The size of the sensor inside a digital camera is one of the key determinants of image quality. All other things equal, a large sensor will have larger individual pixel-units that offer better low-light sensitivity, wider dynamic range, and richer color-depth than smaller pixels in a sensor of the same technological generation. Furthermore, a large sensor camera will give the photographer more possibilities to use shallow depth-of-field in order to isolate a subject from the background. On the downside, larger sensors are more costly to manufacture and tend to lead to bigger and heavier cameras and lenses.
Of the two cameras under consideration, the Canon M3 features an APS-C sensor and the Leica V-LUX 3 a 1/2.3-inch sensor. The sensor area in the V-LUX 3 is 92 percent smaller. As a result of these sensor size differences, the cameras have a format factor of, respectively, 1.6 and 5.6. The sensor in the M3 has a native 3:2 aspect ratio, while the one in the V-LUX 3 offers a 4:3 aspect.
With 24MP, the M3 offers a higher resolution than the V-LUX 3 (12MP), but the M3 nevertheless has larger individual pixels (pixel pitch of 3.72μm versus 1.53μm for the V-LUX 3) due to its larger sensor. Moreover, the M3 is a much more recent model (by 3 years and 2 months) than the V-LUX 3, and its sensor will have benefitted from technological advances during this time that further enhance the light gathering capacity of its pixels. Coming back to sensor resolution, it should be mentioned that the V-LUX 3 has no anti-alias filter installed, so that it can capture all the detail its sensor resolves.
The resolution advantage of the Canon M3 implies greater flexibility for cropping images or the possibility to print larger pictures. The maximum print size of the M3 for good quality output (200 dots per inch) amounts to 30 x 20 inch or 76.2 x 50.8 cm, for very good quality (250 dpi) 24 x 16 inch or 61 x 40.6 cm, and for excellent quality (300 dpi) 20 x 13.3 inch or 50.8 x 33.9 cm. The corresponding values for the Leica V-LUX 3 are 20 x 15 inch or 50.8 x 38.1 cm for good quality, 16 x 12 inch or 40.6 x 30.5 cm for very good quality, and 13.3 x 10 inch or 33.9 x 25.4 cm for excellent quality prints.
The M3 has on-sensor phase detect pixels, which results in fast and reliable autofocus acquisition even during live view operation.
The Canon EOS M3 has a native sensitivity range from ISO 100 to ISO 12800, which can be extended to ISO 100-25600. The corresponding ISO settings for the Leica V-LUX 3 are ISO 100 to ISO 3200, with the possibility to increase the ISO range to 100-6400.
For many cameras, data on sensor performance has been reported by DXO Mark. This service is based on lab testing and assigns an overall score to each camera sensor, as well as ratings for dynamic range ("DXO Landscape"), color depth ("DXO Portrait"), and low-light sensitivity ("DXO Sports"). The adjacent table reports on the physical sensor characteristics and the outcomes of the DXO sensor quality tests for a sample of comparator-cameras.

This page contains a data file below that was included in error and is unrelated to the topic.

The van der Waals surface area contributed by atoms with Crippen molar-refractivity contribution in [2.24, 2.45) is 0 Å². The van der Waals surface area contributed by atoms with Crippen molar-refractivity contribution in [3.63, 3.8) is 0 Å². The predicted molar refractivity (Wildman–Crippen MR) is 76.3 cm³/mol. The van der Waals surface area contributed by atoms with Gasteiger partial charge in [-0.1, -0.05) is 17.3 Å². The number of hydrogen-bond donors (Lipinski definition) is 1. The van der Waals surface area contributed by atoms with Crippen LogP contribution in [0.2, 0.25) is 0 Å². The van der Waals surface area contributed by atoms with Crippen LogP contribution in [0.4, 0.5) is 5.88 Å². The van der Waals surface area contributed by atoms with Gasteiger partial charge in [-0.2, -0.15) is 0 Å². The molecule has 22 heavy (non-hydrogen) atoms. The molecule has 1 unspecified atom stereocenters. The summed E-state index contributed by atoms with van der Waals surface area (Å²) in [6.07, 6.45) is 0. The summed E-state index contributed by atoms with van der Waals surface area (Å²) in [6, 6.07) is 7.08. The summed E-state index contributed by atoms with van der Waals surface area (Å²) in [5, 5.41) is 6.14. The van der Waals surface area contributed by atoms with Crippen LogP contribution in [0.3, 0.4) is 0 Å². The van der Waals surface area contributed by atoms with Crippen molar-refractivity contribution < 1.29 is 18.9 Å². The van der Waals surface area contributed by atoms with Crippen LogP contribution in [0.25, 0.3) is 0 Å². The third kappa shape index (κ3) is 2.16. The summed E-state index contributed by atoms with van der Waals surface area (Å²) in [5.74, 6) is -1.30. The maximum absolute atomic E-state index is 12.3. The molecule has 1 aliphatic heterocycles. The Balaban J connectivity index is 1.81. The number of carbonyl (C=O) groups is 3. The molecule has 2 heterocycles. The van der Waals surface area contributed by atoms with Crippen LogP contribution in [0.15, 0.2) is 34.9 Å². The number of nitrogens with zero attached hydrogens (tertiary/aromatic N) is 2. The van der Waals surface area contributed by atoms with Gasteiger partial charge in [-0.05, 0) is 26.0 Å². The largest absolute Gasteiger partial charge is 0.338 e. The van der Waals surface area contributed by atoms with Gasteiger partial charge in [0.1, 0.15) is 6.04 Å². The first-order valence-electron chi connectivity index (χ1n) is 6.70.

|Canon M3»||APS-C||24.0||6000||4000||1080/30p||22.8||11.8||1169||72||Canon M3|
|Leica V-LUX 3«||1/2.3||12.0||4000||3000||1080/60p||-||-||-||-||Leica V-LUX 3|
|Canon M50« »||APS-C||24.0||6000||4000||4K/24p||-||-||-||-||Canon M50|
|Canon M6« »||APS-C||24.0||6000||4000||1080/60p||-||-||-||-||Canon M6|
|Canon M100« »||APS-C||24.0||6000||4000||1080/60p||23.5||12.9||1272||78||Canon M100|
|Canon M5« »||APS-C||24.0||6000||4000||1080/60p||23.4||12.4||1262||77||Canon M5|
|Canon G5 X« »||1-inch||20.0||5472||3648||1080/60p||-||-||-||-||Canon G5 X|
|Canon M10« »||APS-C||17.9||5184||3456||1080/30p||22.2||11.4||753||65||Canon M10|
|Canon T6i« »||APS-C||24.0||6000||4000||1080/60p||22.7||12.0||919||71||Canon T6i|
|Canon T6s« »||APS-C||24.0||6000||4000||1080/30p||22.6||12.0||915||70||Canon T6s|
|Canon G1 X Mark II« »||1.5-inch||13.0||4160||3120||1080/30p||21.5||10.8||581||58||Canon G1 X Mark II|
|Canon G7 X« »||1-inch||20.0||5472||3648||1080/60p||23.0||12.7||556||71||Canon G7 X|
|Canon G1 X« »||1.5-inch||14.2||4352||3264||1080/24p||21.7||10.8||644||60||Canon G1 X|
|Canon M« »||APS-C||17.9||5184||3456||1080/30p||22.1||11.2||827||65||Canon M|
|Fujifilm X100« »||APS-C||12.2||4288||2848||720/30p||22.9||12.4||1001||73||Fujifilm X100|
|Leica V-LUX 4« »||1/2.3||12.0||4000||3000||1080/60p||-||-||-||-||Leica V-LUX 4|
|Leica V-LUX 2« »||1/2.3||14.0||4320||3240||1080/60i||-||-||-||-||Leica V-LUX 2|
Many modern cameras are not only capable of taking still images, but can also record movies. The two cameras under consideration both have sensors whose read-out speed is fast enough to capture moving pictures, but the V-LUX 3 provides a faster frame rate than the M3. It can shoot movie footage at 1080/60p, while the Canon is limited to 1080/30p.